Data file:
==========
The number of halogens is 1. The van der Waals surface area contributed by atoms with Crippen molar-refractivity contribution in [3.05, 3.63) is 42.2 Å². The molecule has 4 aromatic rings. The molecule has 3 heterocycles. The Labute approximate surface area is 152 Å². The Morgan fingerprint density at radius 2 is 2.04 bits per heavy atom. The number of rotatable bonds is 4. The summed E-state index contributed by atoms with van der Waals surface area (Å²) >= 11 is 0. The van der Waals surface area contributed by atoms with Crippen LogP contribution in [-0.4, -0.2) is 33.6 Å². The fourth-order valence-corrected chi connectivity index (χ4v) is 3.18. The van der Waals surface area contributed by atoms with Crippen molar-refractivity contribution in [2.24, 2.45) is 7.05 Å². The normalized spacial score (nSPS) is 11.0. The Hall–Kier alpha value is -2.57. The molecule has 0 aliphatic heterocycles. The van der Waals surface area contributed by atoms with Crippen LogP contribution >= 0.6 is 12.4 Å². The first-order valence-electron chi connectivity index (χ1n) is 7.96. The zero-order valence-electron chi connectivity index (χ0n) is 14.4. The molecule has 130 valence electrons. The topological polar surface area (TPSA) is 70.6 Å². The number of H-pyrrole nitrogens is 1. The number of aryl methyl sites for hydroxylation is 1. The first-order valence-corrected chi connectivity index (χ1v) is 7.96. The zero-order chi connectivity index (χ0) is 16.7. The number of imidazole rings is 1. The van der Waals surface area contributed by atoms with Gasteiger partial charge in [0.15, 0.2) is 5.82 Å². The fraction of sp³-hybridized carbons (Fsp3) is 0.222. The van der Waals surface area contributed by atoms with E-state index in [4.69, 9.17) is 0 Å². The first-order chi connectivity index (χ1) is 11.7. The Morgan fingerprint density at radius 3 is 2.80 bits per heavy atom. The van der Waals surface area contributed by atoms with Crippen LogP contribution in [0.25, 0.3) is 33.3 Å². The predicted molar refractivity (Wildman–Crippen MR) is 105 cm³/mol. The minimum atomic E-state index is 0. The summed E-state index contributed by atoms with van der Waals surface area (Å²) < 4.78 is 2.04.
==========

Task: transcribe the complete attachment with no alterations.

The number of halogens is 1. The van der Waals surface area contributed by atoms with Crippen molar-refractivity contribution in [3.05, 3.63) is 42.2 Å². The molecule has 4 aromatic rings. The molecule has 3 heterocycles. The Labute approximate surface area is 152 Å². The Morgan fingerprint density at radius 2 is 2.04 bits per heavy atom. The number of rotatable bonds is 4. The summed E-state index contributed by atoms with van der Waals surface area (Å²) >= 11 is 0. The van der Waals surface area contributed by atoms with Crippen LogP contribution in [-0.4, -0.2) is 33.6 Å². The fourth-order valence-corrected chi connectivity index (χ4v) is 3.18. The van der Waals surface area contributed by atoms with Crippen molar-refractivity contribution in [2.24, 2.45) is 7.05 Å². The normalized spacial score (nSPS) is 11.0. The Hall–Kier alpha value is -2.57. The molecule has 0 aliphatic heterocycles. The van der Waals surface area contributed by atoms with Crippen LogP contribution >= 0.6 is 12.4 Å². The first-order valence-electron chi connectivity index (χ1n) is 7.96. The zero-order valence-electron chi connectivity index (χ0n) is 14.4. The molecule has 130 valence electrons. The topological polar surface area (TPSA) is 70.6 Å². The number of H-pyrrole nitrogens is 1. The number of aryl methyl sites for hydroxylation is 1. The first-order valence-corrected chi connectivity index (χ1v) is 7.96. The zero-order chi connectivity index (χ0) is 16.7. The number of imidazole rings is 1. The van der Waals surface area contributed by atoms with Gasteiger partial charge in [0.15, 0.2) is 5.82 Å². The fraction of sp³-hybridized carbons (Fsp3) is 0.222. The van der Waals surface area contributed by atoms with E-state index in [4.69, 9.17) is 0 Å². The first-order chi connectivity index (χ1) is 11.7. The Morgan fingerprint density at radius 3 is 2.80 bits per heavy atom. The van der Waals surface area contributed by atoms with Crippen LogP contribution in [0.25, 0.3) is 33.3 Å². The predicted molar refractivity (Wildman–Crippen MR) is 105 cm³/mol. The minimum atomic E-state index is 0. The summed E-state index contributed by atoms with van der Waals surface area (Å²) < 4.78 is 2.04.